From Our 2010 Archives

After a Stroke, Light Exercise Gets Hands, Arms Working Again

MONDAY, June 7 (HealthDay News) -- Low-intensity exercise can reduce depression and improve recovery after a stroke, a new study shows.

The finding stems from Canadian research involving 103 people who'd had a stroke and were receiving standard follow-up care in a hospital. About half were then enrolled in an additional experimental effort called the Graded Repetitive Arm Supplementary Program (GRASP).

The GRASP group spent 35 minutes four times a week doing such non-intense arm exercises as buttoning a shirt, pouring water into a glass and playing speed and accuracy games. The functioning of arms and hands that had been affected by the stroke improved, on average, 33% for these participants, the study found. The amount that people used their arms and hands increased as well.

"At four weeks, the GRASP patients also reported less depressive symptoms and greater change scores than those in the control group did," Dr. Jocelyn Harris, a researcher with the Heart and Stroke Foundation of Canada, said in a news release from the group. "The GRASP patients all did better -- much better."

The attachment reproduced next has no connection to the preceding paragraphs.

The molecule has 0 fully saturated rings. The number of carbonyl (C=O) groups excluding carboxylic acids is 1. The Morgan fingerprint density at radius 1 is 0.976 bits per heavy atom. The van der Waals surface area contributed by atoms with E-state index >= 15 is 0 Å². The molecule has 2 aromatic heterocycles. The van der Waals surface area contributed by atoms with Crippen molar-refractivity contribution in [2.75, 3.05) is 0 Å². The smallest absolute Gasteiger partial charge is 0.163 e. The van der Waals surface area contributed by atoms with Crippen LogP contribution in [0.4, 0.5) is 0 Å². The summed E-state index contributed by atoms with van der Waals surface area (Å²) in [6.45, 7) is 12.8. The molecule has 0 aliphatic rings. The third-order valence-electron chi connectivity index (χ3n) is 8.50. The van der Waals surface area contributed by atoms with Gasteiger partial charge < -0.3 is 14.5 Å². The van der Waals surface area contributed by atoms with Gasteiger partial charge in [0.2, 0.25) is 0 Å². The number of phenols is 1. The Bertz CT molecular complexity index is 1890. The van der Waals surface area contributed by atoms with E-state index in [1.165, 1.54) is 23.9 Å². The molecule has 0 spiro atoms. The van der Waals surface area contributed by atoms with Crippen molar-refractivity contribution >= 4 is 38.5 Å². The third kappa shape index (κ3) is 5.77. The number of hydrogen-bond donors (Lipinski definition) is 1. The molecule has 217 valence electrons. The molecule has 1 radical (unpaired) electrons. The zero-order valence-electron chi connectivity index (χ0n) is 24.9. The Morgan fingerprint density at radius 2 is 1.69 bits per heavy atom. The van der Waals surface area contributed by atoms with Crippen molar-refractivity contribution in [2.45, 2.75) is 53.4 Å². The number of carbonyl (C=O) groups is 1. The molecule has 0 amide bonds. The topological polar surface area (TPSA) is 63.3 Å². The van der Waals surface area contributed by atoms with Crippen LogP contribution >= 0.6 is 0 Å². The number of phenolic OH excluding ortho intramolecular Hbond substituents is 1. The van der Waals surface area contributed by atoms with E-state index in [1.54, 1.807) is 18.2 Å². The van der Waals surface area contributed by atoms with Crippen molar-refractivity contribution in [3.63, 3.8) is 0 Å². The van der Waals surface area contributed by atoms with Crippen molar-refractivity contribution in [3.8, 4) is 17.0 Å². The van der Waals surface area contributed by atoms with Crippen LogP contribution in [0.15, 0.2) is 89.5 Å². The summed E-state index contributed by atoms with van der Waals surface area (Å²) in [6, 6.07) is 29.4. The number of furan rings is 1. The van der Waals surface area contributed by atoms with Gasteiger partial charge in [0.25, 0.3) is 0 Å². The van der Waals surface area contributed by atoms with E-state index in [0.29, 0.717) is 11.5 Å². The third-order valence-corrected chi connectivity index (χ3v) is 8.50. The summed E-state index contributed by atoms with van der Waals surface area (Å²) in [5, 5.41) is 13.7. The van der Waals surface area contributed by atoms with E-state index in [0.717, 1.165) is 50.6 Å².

The study was scheduled to be presented at the Canadian Stroke Congress, meeting June 7 and 8 in Quebec City.

"The power of physical activity to raise the spirits of recovering stroke patients is stronger than anyone suspected," said Harris, who has said she would like to make the GRASP program available beyond the hospital setting.

Dr. Michael Hill, a spokesman for the foundation, acknowledged that people who've had a stroke frequently have symptoms of depression in subsequent weeks. "Depression may be a direct result of the damage to a region of brain and, in addition, the sudden change in ability and life circumstances," he said in the news release.

"It's important to know that depression is treatable," Hill said. "Patients and caregivers should mention depressive symptoms and seek treatment during follow-up visits with their neurologist, internist or family physician."

-- Robert Preidt

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SOURCE: Heart and Stroke Foundation of Canada, news release, June 7, 2010